We are hunkered down in Northwest Houston with family waiting out the rains from Hurricane Harvey. Periodically I ask myself if this feels like it did to survive the Charlotte Fire. I need to check to see if we are re-experiencing trauma from the 2012 wildfire disaster that burned our home, and 60 others to the ground. The answer is a resounding no.
That does not take away the feelings of awe at what Nature has in store for humans who live in a built environment with whom she interacts. Last night in the middle of the night as I was working to keep the rain from flowing into the house it did nothing to keep me from feeling really tired. Today when I surveyed the ever-growing mounds of water in the backyard I did experience some of the same feelings of total awareness that I was not in charge. There was nothing I could do but be as prepared and as careful and smart as I could and simply react to what was in front of me. There is a lesson in there somewhere and if I were not so gosh-darned tired I could probably figure it out but reality bites and so does hauling water for more than half of the hours of the past 24.
Which leads me to a summary of our status. Mostly this is for friends and family who are wondering how we are doing but I am also aware that others might be searching for information about how the regular folks who are OK but interacting with Hurricane Harvey might be doing.
So, here goes.
We live in Montana in our replacement house from the 2012 wildfire. After so many years the replacement house feels like our house but remarkably different from what it would probably have felt like if we had just moved after our fire. It has only been the past six months that we have been able to afford to replace enough things that our house feels like “our house.” In fact, we have been living part-time in Houston with Mom, who is now 95. When we realized she was going to be in the Harvey mess, it was a battle to leave our house. Both of us were reluctant to leave home (we had just been home 48 hours from the previous Houston trip) and, as my spouse put it, “I don’t want to fly into the teeth of that storm.” Yet, we knew it was the right thing to do and we were glad to have the experience from the fire, and from camping, to know what things would help if we have to ride our the storm. Being frequent travelers with Delta helped too. We were able to get tickets on a flight 12 hours after we decided to travel. We had to give up our free first class tickets for coach seats but I was relatively confident that if we got on the plane at 6 am we could actually arrive in Houston by 2 pm which was, by my estimates based on the computer models, about 8 hours ahead of the storm.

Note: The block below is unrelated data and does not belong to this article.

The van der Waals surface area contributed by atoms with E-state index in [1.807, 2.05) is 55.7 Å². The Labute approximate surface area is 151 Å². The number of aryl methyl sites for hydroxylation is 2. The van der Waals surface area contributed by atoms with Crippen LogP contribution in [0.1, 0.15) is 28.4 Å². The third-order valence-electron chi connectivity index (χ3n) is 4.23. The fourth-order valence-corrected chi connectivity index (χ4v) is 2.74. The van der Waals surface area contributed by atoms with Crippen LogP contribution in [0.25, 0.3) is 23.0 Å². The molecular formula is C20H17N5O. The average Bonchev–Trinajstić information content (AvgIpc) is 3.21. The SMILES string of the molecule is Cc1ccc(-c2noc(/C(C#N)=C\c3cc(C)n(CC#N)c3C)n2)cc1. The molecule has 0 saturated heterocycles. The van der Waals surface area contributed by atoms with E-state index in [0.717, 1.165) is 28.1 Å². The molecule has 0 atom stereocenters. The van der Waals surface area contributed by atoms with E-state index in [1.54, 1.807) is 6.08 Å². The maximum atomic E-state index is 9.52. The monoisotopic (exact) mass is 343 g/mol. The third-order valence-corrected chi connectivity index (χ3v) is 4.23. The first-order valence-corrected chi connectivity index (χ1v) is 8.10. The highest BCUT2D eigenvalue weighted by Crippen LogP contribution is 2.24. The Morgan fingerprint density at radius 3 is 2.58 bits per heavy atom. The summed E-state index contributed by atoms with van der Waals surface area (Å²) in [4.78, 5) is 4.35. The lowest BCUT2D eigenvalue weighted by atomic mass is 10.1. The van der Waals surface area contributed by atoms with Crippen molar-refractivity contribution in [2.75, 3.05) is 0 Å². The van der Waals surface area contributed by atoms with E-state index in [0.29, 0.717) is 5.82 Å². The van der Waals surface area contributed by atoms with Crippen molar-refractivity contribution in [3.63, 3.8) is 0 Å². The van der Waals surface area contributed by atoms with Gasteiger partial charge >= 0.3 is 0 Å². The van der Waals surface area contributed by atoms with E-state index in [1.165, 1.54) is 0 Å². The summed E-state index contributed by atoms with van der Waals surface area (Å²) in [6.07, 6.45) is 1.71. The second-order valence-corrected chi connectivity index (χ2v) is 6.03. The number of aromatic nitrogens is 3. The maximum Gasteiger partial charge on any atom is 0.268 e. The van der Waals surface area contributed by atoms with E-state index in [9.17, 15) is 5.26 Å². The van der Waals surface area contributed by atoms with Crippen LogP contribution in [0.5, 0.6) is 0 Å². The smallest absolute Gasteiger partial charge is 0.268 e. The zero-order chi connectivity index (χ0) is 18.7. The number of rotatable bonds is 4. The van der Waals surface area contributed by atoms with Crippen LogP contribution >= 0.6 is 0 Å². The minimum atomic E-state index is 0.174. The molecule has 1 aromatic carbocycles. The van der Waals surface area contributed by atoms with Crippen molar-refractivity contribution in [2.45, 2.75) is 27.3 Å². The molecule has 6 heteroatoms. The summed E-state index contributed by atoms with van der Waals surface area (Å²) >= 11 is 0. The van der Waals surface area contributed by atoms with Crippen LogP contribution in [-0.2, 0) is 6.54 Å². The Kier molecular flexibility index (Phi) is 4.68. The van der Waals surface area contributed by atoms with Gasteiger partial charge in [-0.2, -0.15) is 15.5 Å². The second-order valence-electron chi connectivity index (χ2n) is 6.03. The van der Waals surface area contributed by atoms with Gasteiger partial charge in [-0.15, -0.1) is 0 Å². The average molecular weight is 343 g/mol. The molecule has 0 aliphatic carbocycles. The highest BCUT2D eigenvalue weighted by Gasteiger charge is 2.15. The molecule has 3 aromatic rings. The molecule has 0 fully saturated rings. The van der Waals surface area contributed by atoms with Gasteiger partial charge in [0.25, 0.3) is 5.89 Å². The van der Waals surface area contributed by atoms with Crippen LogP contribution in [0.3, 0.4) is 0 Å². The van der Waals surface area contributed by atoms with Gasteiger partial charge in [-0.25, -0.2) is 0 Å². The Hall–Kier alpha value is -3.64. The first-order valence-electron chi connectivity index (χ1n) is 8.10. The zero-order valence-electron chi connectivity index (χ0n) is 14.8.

The sunrise views of Salt Lake City were spectacular.
I had no confidence at all we would find supplies when we landed. Like I did as we evacuated our house before the fire consumed it in 2012, I made my way through thoughtfully picking up practical items like lanterns with re-chargeable batteries and food that could be eaten with minimal cooking. Thinking of how much Mom likes her cup of coffee, I even went to the camping gear and got the coffee pot knowing the Kerig would not work without a power cord if we lost power. After a little thought I decided to bring our camping dishwashing set since it is soooo cool. I grabbed food from the garden and packed batteries. I cruised by Amazon and ordered a solar panel and battery. Not knowing how the delivery might go I split our chances and sent one by Fed Ex and one by Amazon to one of their lockers that is located near the house. We have the solar panel if the battery ever emerges from the flood waters.
The flight into Houston was eerie, we flew over huge parking lots that were deserted.
The storm was clearly gathering on the horizon although we had no weather trouble getting in.
The rain really started about 24 hours after Harvey made landfall. Throughout the night we received 2 to 3 inches per hour of rain. Being a science geek, I made a rain gage out of a take out container. It holds three inches of rain and I was dumping it hourly throughout most of the night. The rain slacked off to an inch an our between 5 and 8 am so I dumped water and took a nap.
The trusty rain gage is perched on the big red pickup truck we rented in case we needed to evacuate. The roads flooded almost immediately so here we are with a gorgeous red pickup truck rain gage.
It is now 24 hours since the rains started and my rain gage tells me that we have had 28 inches of rain. I confess to getting confused in the middle of the afternoon so maybe I am double counting 2 inches but it is still a lot of rain!
Speaking of which, it is time to go dump the water. I will continue the post in about 30 minutes.